by CAROL PAGADUAN-ARAULLO
Posted by Bulatlat.com
Respected human rights lawyer, Romeo T. Capulong, minced no words in stating before the Court of Appeals hearing the petition for habeas corpus of the Morong 43 that de facto martial rule was in effect vis a vis his clients.
This started from the time of the February 6 raid without a valid search warrant; their mass apprehension without valid arrest warrants; their ordeal of torture – being continuously interrogated while denied food and sleep, threatened bodily harm or actually being beaten while blindfolded and handcuffed, treated to indignities like having their private parts handled by soldiers when they used the toilet; their being held incommunicado and denied visits by relatives, lawyers, physicians and human rights officials; their questionable ongoing detention in a military camp rather than a police detention facility; up to the military’s initial defiance of a Supreme Court ruling that the detainees be produced in court citing security concerns.
The Armed Forces of the Philippines has tried to get away with its patent disregard of due process and even its human rights abuses by insisting that the 43 health workers are members of the New People’s Army.
To make the NPA label stick further, the military made much of the presence of progressive legislators and senatorial candidates, Satur Ocampo and Liza Maza, during the hearing on the habeas corpus petition; the battery of defense lawyers headed by Atty. Capulong, a veteran human rights lawyer who has successfully defended hundreds of activists, progressives and even avowed revolutionaries; the campaign paraphernalia of progressive party list groups as well as acupuncture needles apart from the firearms and explosives allegedly found in the seminar house; and the way some of the detainees raised their fists in protest when brought to court as constituting positive proof that the 43 are indeed NPA combatants.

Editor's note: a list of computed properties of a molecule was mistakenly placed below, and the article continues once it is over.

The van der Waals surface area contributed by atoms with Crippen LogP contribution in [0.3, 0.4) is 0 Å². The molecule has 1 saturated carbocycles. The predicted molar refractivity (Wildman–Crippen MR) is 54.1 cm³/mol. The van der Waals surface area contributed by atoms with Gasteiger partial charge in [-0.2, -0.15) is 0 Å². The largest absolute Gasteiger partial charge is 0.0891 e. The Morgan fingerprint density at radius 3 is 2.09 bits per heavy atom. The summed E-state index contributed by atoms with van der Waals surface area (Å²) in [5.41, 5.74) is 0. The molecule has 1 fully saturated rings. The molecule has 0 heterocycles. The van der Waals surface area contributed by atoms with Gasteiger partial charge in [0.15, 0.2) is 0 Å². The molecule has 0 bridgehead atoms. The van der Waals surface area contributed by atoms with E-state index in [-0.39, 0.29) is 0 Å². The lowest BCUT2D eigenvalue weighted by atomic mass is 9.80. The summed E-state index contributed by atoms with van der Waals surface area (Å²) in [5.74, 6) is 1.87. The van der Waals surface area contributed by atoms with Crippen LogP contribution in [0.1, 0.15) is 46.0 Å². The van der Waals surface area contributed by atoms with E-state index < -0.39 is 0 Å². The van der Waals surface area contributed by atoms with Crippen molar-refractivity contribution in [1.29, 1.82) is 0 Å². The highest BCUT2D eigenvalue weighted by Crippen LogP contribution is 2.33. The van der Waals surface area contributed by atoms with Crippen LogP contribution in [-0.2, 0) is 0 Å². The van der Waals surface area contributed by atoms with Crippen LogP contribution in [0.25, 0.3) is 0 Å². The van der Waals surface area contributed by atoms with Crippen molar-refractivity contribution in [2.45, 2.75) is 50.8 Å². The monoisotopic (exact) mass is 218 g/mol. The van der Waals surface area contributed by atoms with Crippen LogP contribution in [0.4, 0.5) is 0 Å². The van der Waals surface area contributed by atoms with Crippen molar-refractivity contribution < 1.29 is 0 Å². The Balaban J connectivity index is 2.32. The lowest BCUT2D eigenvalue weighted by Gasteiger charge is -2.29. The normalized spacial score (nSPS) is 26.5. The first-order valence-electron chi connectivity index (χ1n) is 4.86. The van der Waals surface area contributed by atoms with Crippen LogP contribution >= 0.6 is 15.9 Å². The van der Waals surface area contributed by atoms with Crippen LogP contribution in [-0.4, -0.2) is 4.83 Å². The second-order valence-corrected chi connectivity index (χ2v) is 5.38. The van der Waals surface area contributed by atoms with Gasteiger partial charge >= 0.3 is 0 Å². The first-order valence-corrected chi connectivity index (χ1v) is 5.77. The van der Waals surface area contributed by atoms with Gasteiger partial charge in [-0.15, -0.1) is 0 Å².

What they succeeded in doing, however, is underscore the policy and practice of the Arroyo regime in its counterinsurgency program, Oplan Bantay Laya, of demonizing activists and their supporters as “communist terrorists” and subsequently targeting them for “neutralization”, military doublespeak for extrajudicial execution, enforced disappearance, illegal arrest, torture and illegal detention.
When Human Rights Commissioner Leila de Lima rebuked the military that even assuming the detainees are all NPA, they continue to have rights especially the constitutional presumption of innocence, Gen. Jorge Segovia retorted that soldiers should also be accorded “presumption of innocence”. With a straight face, the general said, “We know we are right; we know we did not commit those allegations.”
This statement only shows the military’s utter ignorance of what constitutes human rights and state responsibility in upholding and protecting them. On the other hand it is also an unwitting admission that the military itself is on trial before the public eye.
The military has tried to impugn the credentials of the 43 as health professionals and workers. They accused the 62-year-old doctor, Alexis Montes, of being assigned by the NPA to assassinate a retired military general only to have to conveniently drop the reckless charge when they realized how incredulous it was. (The doctor testified in the CA hearing that the only time he held a gun was in military training in college decades ago.)